People often talk about the trials of postpartum depression that sometimes face a new mother with a baby. Your hormones are going through lots of intense changes, your body has gone through some huge trials, and you are beyond exhausted. Any woman who has ever had a bad case of PMS (and any man in her life for that matter), should understand on some level how hormones can play serious havoc on your mind and well being. I did not deal with postpartum depression after our son was born, but I have faced something similar on many occasions now.
As I wrote about in this previous blog entry, miscarriage is often a topic we do not discuss much as a society. It is an unfortunate fact since I feel strongly that women who have gone through a miscarriage probably are even more in need of strong postpartum support. Women who have gone through a miscarriage have all of the same factors listed above that can contribute to postpartum depression. The only difference is the new mothers who are diagnosed with postpartum depression have one thing the other women do not…a new baby to hold.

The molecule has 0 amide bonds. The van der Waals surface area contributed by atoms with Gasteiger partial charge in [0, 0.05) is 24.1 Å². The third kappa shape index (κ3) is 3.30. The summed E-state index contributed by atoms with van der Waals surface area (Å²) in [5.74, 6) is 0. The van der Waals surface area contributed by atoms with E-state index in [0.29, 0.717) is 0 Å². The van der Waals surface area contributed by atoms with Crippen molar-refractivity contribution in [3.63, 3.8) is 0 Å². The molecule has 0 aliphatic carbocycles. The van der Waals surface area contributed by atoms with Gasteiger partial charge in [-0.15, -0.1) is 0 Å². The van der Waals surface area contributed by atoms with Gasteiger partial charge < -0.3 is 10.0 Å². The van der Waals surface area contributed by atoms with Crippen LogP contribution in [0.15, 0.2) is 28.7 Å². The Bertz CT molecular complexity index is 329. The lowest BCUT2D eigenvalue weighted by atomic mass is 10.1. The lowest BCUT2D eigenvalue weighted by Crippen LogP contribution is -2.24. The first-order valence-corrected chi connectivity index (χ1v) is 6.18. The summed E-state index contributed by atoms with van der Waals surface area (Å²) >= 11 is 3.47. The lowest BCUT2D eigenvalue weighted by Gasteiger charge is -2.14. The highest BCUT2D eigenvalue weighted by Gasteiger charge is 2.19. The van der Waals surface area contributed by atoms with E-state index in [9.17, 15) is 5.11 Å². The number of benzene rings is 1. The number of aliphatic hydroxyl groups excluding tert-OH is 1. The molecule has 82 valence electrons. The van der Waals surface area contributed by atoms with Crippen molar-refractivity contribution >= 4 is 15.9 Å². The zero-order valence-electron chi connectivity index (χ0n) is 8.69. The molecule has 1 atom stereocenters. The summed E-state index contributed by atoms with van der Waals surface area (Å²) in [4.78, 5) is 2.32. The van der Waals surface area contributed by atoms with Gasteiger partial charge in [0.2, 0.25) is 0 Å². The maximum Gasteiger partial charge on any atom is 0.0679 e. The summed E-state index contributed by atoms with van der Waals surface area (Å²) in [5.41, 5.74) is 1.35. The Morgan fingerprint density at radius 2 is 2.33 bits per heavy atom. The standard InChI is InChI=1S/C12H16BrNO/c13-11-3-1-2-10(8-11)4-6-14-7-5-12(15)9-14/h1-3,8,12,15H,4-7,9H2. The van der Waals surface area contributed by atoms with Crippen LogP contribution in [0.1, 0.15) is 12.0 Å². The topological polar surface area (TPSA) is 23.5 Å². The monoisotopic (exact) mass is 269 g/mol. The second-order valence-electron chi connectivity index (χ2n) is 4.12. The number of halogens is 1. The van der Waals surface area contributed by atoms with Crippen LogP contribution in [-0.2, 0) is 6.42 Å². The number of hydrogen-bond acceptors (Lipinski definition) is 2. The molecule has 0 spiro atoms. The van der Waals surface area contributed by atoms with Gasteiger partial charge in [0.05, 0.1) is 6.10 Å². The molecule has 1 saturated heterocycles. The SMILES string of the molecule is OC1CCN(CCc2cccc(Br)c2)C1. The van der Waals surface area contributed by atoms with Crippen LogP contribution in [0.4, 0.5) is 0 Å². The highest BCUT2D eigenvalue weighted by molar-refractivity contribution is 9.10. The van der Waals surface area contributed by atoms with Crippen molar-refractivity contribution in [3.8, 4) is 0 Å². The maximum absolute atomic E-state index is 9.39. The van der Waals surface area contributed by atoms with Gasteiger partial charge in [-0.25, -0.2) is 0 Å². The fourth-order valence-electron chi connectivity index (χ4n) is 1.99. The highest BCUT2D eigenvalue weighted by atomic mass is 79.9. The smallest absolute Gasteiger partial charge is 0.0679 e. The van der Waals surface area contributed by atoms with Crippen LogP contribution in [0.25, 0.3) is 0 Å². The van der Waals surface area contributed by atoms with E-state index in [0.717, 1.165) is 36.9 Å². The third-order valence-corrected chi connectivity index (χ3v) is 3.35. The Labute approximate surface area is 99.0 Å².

With all of my miscarriages before our son was born, each one was devastating. I felt inadequate, deformed, incomplete. I felt like there was an innate ability that most women possessed that I just did not seem capable of, carrying new life into this world. I even read one article that claimed that women with my particular uterine birth defect were not completely female and were somewhat akin to asexual beings. I happened to read that article right after a miscarriage, and I cried for days after I read that and didn’t get out of bed. That idiot medical “professional” obviously has no clue what he is saying, and if I ever met him I would probably punch him in the face.